Exercising with the RespiBelt imparts an additional training load to the breathing effort, therefore a significant training effect can be enjoyed, but at lower levels of exercise intensity and for the longer periods of time, ideal for targeting the breathing muscles. The breathing muscles adapt becoming stronger and more efficient. In turn, this brings overall improvements in athletic performance, such as improvements in running economy; you will use less energy, your movement is more efficient and exercise feels easier.

Combined with modern training techniques, necessary duration and intensity of athletic training, this product will make you faster and more efficient than your competition.

Don't give your competitors the edge, stay ahead of the pack.

Why a Compression Belt?

Unlike mouth based training devices, RespiBelt loads the breathing muscles around the ribcage using compressive elastic fabrics. This means that training of the breathing muscles can be achieved as the same time as other forms of training i.e. while out on a run, on your bike, in the pool. This provides the vital benefits of 'training specificity' to the physiological adaptations made. It's simply not practical to train with a mouth based device in the same way although the use of both products as part of your training regimen can be beneficial.

'Breathing Muscle' Training

For the most up to date understanding of breathing muscle training we recommend reading Professor Alison McConnells book, 'Breathe Strong, Perform Better'. Breathing Muscle Training is at the cutting edge of sport science. Modern research by scientists like Larson, Weiner, McConnell, Volianitis, Romer, Sharp, Boutellier and Spengler has shown breathing training will deliver performance benefits in the fields of sports, health and occupation.

Breathing training devices work using time tested muscle overload principles. In this case a training load is applied to the effort of breathing in. This loads the diaphragm, intercostal muscles, external obliques and other accessory muscles used for breathing. The adaptation of these breathing muscles results in increased strength, power and endurance.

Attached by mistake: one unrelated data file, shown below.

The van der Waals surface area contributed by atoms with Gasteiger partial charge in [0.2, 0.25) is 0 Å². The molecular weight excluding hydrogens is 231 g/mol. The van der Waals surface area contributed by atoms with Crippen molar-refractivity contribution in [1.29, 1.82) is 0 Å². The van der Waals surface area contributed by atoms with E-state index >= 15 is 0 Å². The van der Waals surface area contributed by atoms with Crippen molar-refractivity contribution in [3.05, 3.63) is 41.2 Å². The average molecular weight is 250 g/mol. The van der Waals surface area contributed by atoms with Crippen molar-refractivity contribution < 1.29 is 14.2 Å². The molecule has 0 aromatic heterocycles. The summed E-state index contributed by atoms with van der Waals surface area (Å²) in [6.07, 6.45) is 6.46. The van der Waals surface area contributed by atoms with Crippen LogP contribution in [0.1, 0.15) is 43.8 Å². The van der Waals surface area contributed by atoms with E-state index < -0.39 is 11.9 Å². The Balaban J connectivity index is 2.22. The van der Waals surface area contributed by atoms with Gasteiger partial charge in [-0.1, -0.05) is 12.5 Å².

RespiBelt is a garment based training device. Unlike hand held mouth based devices, which provide an airway resistance for the breathing muscles, RespiBelt provides resistance directly to the expanding thorax via an adjustable elastic belt.

Run+, Swim+, Cycle+, Move+

Published research suggests that training the breathing muscles will result in improved exercise efficiency; our own scientific testing of RespiBelt has confirmed this. As the breathing muscles require less energy and oxygen to do their demanding job, more is available to the locomotor muscles which need it most.

Additonally, sensations of breathlessness and 'runners stitch' may be reduced when the breathing muscles are well trained.

RespiBelt – Product, Materials and Features

The designs and patents that have been developed for the RespiBelt project have all been produced by the team at Progressive. The basic principle of the product is straightforward: to provide adjustable compressive load around the ribcage that will train the breathing muscle, without restricting the expansion of the ribcage.

The current version is a result of many hours' trials and tests, requiring the development of unique stretch fabrics to deliver the desirable loading profiles. In tests of the dynamic nature of the ribcage during breathing we found that the chest circumference can increase by around 10%, providing ample opportunity for applying an elastic training loads at the correct level. The elastic fabrics are the key component. They have to provide the extension and power to train the breathing muscles whilst remaining breathable, managing sweat and remain comfortable against the skin.

The elastics have been developed in the UK using the very best materials. On the inside of the belt a silicon print application provides a level of grip between the belt and your baselayer or skin, maintaining the RespiBelt in the correct position independent of the level of compression the user sets.

The adjustment of the elastic resistance is performed using a Velcro closure system. Using the Velcro allows the resistance bands to be adjusted very finely. Embroidered markings on the Velcro panels provide a reference for resetting and incrementing the training load.